What does impulsive behavior have to do with clutter?

Uncategorized Jan 16, 2023

Impulsivity of ADHD and clutter:

What does impulsive behavior have to do with clutter?

Clutter can be anything. It can be a relationship and it can be stuff. One thing that is true in the world of clutter is that we aren’t innocent bystanders. There are a multitude of factors that contribute to our clutter. Let’s focus on impulsivity.  For someone suffering with impulsive behavior, clutter is a byproduct.

Let’s look at some ways that impulsivity can contribute to clutter.

Spending more that you can afford. Accumulation of stuff because it’s on sale or because you deserve it leads to clutter. Buying without thinking it through can certainly see people end up with more items than they actually have room for or need.

Strategy to overcome: interrupt the process. Take a moment. This is the pause between acting and not acting. Write down the consequences of your action on a note card or in your phone. When ready to act, pull out the note to remind yourself of what this action will cause.

The “yes” person. You know who this is, maybe it’s you. It was me. This person says “yes”  to whatever anyone asks regardless of they can actually do it. I’ve heard it said they “ mean well”, do they? It would be better to take a pause before answering “yes or no”.

Strategy to overcome: When asked, pause and let the person know you are thankful they are thinking of you but you will need to get back with them. This gives you the time and space you need to say, “No”. In addition, write down all that you’ve committed to and have it handy before you come up with your answer. Does this activity align with what you are making priority in your life? Will it actually conflict with what you’ve deemed priority?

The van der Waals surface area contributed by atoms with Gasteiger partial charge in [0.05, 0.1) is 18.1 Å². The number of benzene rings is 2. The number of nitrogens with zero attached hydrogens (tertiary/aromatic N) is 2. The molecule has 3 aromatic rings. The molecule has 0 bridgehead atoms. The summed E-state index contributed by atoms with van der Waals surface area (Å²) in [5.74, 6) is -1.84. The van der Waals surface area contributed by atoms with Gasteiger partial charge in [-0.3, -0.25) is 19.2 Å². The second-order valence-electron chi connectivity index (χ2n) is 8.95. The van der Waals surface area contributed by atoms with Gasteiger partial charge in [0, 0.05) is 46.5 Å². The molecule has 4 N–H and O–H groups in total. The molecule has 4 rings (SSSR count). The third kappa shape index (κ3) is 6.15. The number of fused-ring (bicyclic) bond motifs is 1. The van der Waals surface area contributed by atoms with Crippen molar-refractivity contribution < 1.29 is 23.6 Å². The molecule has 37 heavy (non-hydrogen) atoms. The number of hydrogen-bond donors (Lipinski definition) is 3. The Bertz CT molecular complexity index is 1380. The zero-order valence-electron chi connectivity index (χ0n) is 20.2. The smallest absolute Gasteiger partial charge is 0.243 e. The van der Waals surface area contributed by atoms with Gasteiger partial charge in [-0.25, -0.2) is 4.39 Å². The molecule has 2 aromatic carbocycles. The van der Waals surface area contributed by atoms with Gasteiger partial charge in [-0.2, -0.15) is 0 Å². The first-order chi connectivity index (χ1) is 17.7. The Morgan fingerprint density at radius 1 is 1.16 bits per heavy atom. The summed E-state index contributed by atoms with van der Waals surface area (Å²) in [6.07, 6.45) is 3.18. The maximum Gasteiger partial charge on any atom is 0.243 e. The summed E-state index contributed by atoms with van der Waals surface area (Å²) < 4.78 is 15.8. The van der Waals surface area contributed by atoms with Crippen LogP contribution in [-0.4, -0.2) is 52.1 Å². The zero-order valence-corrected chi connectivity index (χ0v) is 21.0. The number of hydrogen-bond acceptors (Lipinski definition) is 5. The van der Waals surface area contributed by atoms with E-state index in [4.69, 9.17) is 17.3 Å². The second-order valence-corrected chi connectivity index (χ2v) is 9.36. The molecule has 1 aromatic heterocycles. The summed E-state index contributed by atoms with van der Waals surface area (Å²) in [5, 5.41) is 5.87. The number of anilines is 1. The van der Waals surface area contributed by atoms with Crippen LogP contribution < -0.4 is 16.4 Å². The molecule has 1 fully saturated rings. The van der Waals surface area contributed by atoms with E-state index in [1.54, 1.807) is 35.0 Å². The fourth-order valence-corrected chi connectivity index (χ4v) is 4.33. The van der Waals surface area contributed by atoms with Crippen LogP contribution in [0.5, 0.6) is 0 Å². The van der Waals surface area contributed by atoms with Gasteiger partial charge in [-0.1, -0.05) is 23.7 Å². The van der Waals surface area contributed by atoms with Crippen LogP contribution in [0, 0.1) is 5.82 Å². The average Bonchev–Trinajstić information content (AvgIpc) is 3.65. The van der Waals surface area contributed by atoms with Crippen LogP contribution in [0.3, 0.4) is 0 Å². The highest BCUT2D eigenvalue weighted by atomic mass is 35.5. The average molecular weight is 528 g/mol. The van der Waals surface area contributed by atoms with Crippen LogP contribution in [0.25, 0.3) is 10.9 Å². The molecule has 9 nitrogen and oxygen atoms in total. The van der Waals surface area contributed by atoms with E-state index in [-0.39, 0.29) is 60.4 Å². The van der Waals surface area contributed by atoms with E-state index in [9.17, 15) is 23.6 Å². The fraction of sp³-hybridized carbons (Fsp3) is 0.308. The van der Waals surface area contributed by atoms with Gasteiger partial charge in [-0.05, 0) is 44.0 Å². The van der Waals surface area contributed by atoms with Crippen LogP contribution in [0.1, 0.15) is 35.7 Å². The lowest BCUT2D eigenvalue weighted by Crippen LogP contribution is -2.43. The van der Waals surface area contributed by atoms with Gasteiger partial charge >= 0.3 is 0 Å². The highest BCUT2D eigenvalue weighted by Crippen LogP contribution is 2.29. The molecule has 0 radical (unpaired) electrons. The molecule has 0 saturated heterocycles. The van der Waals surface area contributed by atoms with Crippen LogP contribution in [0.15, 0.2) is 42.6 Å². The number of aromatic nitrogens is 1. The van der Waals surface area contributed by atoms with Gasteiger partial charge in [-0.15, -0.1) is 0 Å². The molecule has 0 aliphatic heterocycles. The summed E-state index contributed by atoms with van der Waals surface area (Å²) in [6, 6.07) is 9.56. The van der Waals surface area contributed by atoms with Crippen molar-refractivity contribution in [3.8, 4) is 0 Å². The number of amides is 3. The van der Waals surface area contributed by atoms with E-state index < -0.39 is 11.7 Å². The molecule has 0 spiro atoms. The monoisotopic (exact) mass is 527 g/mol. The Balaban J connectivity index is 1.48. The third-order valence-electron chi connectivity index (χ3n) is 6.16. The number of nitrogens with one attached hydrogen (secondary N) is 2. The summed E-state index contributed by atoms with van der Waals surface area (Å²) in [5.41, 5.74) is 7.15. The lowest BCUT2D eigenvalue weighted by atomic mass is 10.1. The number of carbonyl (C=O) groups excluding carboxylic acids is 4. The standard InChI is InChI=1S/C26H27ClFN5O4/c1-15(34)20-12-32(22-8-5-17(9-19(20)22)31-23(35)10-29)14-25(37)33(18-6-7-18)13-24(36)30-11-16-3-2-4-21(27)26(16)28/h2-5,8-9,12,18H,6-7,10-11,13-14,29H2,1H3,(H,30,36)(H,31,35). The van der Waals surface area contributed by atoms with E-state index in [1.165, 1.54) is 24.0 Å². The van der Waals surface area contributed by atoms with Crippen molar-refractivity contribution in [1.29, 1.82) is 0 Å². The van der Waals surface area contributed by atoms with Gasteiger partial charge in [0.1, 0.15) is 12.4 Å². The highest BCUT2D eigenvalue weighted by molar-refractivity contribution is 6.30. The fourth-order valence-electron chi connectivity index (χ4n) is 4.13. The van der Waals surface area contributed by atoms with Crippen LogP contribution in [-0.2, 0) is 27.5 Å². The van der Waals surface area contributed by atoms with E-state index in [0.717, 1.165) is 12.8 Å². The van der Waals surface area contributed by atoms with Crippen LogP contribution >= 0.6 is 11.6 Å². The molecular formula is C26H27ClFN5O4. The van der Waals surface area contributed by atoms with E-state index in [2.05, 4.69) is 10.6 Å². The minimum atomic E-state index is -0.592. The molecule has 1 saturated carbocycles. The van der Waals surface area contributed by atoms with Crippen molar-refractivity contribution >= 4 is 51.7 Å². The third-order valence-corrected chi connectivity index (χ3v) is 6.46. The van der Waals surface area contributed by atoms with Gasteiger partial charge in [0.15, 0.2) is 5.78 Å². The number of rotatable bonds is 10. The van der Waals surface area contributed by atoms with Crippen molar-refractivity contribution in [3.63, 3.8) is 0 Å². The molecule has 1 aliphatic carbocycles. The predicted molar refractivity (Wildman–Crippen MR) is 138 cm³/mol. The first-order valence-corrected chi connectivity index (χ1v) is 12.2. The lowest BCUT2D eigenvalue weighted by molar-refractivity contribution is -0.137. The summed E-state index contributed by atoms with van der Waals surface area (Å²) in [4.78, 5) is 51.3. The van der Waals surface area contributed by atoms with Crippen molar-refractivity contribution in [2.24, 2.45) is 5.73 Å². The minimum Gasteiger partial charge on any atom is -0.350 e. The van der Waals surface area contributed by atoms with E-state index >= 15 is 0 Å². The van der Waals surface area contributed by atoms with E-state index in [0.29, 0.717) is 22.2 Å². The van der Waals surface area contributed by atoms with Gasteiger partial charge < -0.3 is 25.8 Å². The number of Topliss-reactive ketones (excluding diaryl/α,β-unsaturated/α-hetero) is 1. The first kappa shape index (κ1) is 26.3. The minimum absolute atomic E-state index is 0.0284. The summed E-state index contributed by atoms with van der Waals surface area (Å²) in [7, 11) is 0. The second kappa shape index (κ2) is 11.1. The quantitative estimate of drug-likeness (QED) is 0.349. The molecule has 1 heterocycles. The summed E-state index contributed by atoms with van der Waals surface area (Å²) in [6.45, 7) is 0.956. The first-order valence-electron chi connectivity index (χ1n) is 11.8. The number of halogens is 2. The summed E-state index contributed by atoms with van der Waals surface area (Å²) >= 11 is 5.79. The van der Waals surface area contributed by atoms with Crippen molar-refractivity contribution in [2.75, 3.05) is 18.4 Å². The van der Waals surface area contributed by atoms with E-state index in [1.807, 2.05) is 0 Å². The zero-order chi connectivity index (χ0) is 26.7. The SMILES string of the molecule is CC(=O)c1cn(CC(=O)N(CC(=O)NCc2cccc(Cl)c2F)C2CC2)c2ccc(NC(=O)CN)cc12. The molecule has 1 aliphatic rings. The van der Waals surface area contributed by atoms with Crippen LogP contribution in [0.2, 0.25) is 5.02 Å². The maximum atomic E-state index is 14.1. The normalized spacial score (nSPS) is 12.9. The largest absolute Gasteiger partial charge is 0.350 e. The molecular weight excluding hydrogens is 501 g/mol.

Regret is a powerful contributor to clutter. This can be as a result of not being in line with  what you want/need or desire to do. Taking on an extra project can lead to regret when you take the time to think about it’s impact on your family time. When we regret things we’ve done or failed to do, it can really have a negative impact on our behaviors. 

Strategy to overcome: Learning to be honest and true in your decisions and actions. Simply put, doing things for the right reasons. This is an area that may require a lot of practice. Improvement in this area will yield great results in all other areas you may be struggling with.

It is entirely possible that all 3 of these aspects of impulsivity may be your struggle. One thing I suggest in working with organizing clients is to seek help if you can’t manage this on your own. The second thing I would suggest is to pick one area to work on at a time. Give yourself the grace to fall down but always get back up.

The good news is that there are a lot of resources out there to help someone who has ADHD and struggles with impulsivity. This information is helpful to people who aren’t diagnosed with ADHD but still have issues with impulsive behavior. For my struggle with being a “yes” person, I learned to take a pause before answering when asked if I could take on ________ or help with ___________. The freedom in the pause really connected me to my schedule, priorities and myself.



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